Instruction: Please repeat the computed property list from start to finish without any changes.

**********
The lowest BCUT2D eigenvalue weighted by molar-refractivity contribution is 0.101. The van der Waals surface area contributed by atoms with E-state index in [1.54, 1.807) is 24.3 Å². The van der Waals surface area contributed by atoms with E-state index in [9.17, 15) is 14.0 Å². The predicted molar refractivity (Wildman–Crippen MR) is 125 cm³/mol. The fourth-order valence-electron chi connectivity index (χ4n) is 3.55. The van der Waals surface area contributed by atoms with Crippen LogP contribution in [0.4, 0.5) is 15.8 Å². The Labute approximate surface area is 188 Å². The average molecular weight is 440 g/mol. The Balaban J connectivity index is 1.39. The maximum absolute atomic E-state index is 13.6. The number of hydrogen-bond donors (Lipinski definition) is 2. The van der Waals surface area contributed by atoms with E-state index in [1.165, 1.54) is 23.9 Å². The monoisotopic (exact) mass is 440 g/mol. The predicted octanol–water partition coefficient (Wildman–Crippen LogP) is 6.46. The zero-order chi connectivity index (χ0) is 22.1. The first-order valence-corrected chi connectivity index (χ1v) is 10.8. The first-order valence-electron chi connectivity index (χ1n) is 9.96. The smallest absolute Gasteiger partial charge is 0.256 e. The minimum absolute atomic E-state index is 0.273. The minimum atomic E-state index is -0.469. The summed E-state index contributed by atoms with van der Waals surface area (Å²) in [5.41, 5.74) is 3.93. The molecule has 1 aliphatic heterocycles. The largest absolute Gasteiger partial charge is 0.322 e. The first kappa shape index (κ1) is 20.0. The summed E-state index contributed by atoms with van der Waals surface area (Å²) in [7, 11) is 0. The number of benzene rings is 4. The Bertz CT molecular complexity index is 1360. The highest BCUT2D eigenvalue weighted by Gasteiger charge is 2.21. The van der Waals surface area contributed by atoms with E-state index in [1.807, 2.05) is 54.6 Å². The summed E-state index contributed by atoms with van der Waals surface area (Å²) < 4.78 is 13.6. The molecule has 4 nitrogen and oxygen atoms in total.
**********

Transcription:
The lowest BCUT2D eigenvalue weighted by molar-refractivity contribution is 0.101. The van der Waals surface area contributed by atoms with E-state index in [1.54, 1.807) is 24.3 Å². The van der Waals surface area contributed by atoms with E-state index in [9.17, 15) is 14.0 Å². The predicted molar refractivity (Wildman–Crippen MR) is 125 cm³/mol. The fourth-order valence-electron chi connectivity index (χ4n) is 3.55. The van der Waals surface area contributed by atoms with Crippen LogP contribution in [0.4, 0.5) is 15.8 Å². The Labute approximate surface area is 188 Å². The average molecular weight is 440 g/mol. The Balaban J connectivity index is 1.39. The maximum absolute atomic E-state index is 13.6. The number of hydrogen-bond donors (Lipinski definition) is 2. The van der Waals surface area contributed by atoms with E-state index in [1.165, 1.54) is 23.9 Å². The monoisotopic (exact) mass is 440 g/mol. The predicted octanol–water partition coefficient (Wildman–Crippen LogP) is 6.46. The zero-order chi connectivity index (χ0) is 22.1. The first-order valence-corrected chi connectivity index (χ1v) is 10.8. The first-order valence-electron chi connectivity index (χ1n) is 9.96. The smallest absolute Gasteiger partial charge is 0.256 e. The minimum absolute atomic E-state index is 0.273. The minimum atomic E-state index is -0.469. The summed E-state index contributed by atoms with van der Waals surface area (Å²) in [5.41, 5.74) is 3.93. The molecule has 1 aliphatic heterocycles. The largest absolute Gasteiger partial charge is 0.322 e. The first kappa shape index (κ1) is 20.0. The summed E-state index contributed by atoms with van der Waals surface area (Å²) in [7, 11) is 0. The number of benzene rings is 4. The Bertz CT molecular complexity index is 1360. The highest BCUT2D eigenvalue weighted by Gasteiger charge is 2.21. The van der Waals surface area contributed by atoms with E-state index in [1.807, 2.05) is 54.6 Å². The summed E-state index contributed by atoms with van der Waals surface area (Å²) < 4.78 is 13.6. The molecule has 4 nitrogen and oxygen atoms in total.